How to manage your time effectively

To help our Tar Heels begin the year on the right foot, operations expert and UNC Kenan-Flagler Business School professor Brad Staats shared his tips for effective time management, starting with re-thinking that to-do list.

A cartoon of a man balancing on a unicycle and juggling tasks.

As an operations expert, Brad Staats helps companies reach their business goals by combining behavioral science and operations management to find ways to overcome the barriers to learning and pave a path to success.

One of those barriers blocking success is often something that we can all struggle with: time management.

“When we think about our short- or long-term success, it means we have to get work done. Time management is a critical part of that process,” said Staats, a professor of operations at UNC Kenan-Flagler Business School, the associate dean of MBA programs and the faculty director of the Center for the Business of Health.

To help our Tar Heels begin the year on the right foot, Staats shared his tips for effective time management, starting with re-thinking that to-do list.

Prioritize your to-dos.

Instead of just going straight down your to-do list, prioritize it by determining what can wait and what is essential. Select the tasks that will lead you toward your goals and get working on them.

Not prioritizing can lead us to fall victim to what Staats calls “competition bias,” or our desire to cross things off our list even if we’re leaving high-priority tasks undone. Prioritizing our tasks can keep us focused on what’s essential and not just what’s easiest.

“We really like to be able to finish activities,” he said. “Think about your email inbox. You have 20 emails there. There are several that are critically important but will take you quite a while to wrestle with, and then there are others that are not urgent. They’re not important, but you can just do them and be able to click delete and have them disappear. We get immense satisfaction from that.”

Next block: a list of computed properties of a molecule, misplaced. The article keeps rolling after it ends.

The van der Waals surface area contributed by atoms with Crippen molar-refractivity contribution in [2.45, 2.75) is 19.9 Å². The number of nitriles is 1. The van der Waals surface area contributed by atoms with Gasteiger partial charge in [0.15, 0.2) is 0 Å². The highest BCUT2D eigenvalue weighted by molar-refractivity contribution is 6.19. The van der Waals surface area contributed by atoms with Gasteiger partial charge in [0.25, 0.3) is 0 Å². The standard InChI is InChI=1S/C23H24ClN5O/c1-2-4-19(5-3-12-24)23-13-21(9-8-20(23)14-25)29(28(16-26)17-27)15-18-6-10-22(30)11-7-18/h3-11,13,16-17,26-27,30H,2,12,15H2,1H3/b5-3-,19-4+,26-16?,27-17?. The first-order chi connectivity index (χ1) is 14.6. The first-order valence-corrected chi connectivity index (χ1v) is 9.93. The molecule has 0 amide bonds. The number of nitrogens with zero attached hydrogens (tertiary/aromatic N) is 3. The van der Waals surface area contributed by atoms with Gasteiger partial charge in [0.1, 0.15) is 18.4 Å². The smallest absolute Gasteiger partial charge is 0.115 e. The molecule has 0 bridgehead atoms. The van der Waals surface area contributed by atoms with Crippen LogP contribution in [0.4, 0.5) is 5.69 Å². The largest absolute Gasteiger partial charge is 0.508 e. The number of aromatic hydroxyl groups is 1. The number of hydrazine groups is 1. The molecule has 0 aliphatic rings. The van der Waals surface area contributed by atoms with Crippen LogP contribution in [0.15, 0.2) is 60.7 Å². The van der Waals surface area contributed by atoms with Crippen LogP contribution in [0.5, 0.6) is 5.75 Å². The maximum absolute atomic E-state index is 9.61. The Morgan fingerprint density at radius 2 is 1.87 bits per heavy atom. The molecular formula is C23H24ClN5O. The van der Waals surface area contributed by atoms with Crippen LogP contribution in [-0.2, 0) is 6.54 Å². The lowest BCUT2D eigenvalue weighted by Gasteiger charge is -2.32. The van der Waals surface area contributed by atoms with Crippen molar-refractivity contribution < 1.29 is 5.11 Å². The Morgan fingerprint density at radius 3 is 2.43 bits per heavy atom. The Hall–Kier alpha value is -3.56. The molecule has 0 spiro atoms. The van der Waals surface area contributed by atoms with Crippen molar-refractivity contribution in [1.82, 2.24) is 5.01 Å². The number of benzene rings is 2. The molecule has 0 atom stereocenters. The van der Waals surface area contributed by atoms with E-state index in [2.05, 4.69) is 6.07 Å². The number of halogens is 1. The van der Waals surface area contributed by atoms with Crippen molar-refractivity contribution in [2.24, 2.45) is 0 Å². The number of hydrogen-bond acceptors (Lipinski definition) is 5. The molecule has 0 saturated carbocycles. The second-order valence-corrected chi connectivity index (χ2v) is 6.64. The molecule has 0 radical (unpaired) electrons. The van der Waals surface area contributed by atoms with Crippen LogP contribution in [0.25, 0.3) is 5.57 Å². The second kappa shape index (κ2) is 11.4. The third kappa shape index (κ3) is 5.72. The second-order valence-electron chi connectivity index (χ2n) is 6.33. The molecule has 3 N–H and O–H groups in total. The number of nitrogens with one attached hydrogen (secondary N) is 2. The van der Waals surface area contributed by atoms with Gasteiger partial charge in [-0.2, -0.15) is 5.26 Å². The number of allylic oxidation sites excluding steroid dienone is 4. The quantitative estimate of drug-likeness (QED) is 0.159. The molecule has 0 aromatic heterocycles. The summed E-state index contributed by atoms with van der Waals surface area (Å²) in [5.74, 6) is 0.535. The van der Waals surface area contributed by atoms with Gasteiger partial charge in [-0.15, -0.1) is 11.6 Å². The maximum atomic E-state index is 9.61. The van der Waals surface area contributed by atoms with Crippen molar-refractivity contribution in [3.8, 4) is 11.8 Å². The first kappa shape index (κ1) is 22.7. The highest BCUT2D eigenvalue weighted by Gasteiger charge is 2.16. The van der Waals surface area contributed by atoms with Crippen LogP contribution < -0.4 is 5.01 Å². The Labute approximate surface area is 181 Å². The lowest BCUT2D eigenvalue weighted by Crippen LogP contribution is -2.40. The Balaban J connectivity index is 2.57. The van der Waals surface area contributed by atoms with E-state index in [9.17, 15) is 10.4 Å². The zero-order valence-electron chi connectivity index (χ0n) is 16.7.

If that sounds like a common misdirection, you’re not alone. In a study with emergency room doctors, Staats saw that the busier an emergency room became, the more likely doctors were to gravitate toward easy tasks.

Prioritize, and you’ll have a better chance to get what needs to be done, done.

Ask questions early.

Using your time effectively means not wasting it by going down the wrong path. We can make the most out of time by getting all the information we need before setting off to do a task.

If you know exactly what you’re doing, by all means, get going, Staats said, but starting right to work without all the proper information can set you back as much as procrastinating in the first place.

“We set right to work and end up wasting time, and then later on, we have to backtrack and start over,” he said. “I encourage folks to pause and ask, ‘Do I really understand what needs to be done here?’ If not, then think about who is qualified to help you understand it. Pulling yourself back and asking yourself questions will set you up for success.”

Reflect on how you’re doing.

Good learning is a continuous cycle of active and reflective actions, Staats said. But we tend not to do the reflective part.

Staats said that research has shown that when given the option of actively doing something or thinking about something, people want to do, even if they don’t know what to do.

“At the start of the school year, we put our heads down, and we start working like crazy, and we never pop our head up to look around and say, ‘Am I doing what I should be doing?'” he said.

Staats recommends building check-ins into your schedule — whether that’s just with yourself or with a mentor or advisor — to take a step back and see if what you’re doing is working. If it’s not, adjust.

“That thinking afterward is really valuable for us to take away the key lessons, but also to reorient and point us in a new direction,” he said. “After the fact, it’s a lot easier to make sense of things.”

Time is not always a-wasting. Give yourself some flexibility.

Efficient time management doesn’t necessarily mean always getting work done as fast as possible. Not all things are completed effectively fast. Accepting that and making room for it in your schedule is key to managing your time effectively.

“If you’re really going to do new and interesting things, you’re going to waste time sometimes,” Staats said. “You can’t say ‘Brilliant idea: 30 minutes on the calendar. I will be done at the end of that.’ Giving yourself time to stew on things and ponder is important. It may look like you’re wasting time, but you’re not, necessarily.”

It’s about respecting the whole process of a task, even if it feels mundane or unimportant to the larger goal. Finding the right prioritization of all your tasks sets yourself up to have the extra time to step back when it’s most needed.

“Good time management is so important because you need to take those things that are easy and do them in a minimum amount of time. You don’t need to churn through all your spare hours there,” he said. “On the harder things in the more creative areas, you have time to think, to fail, to adjust as you move on.”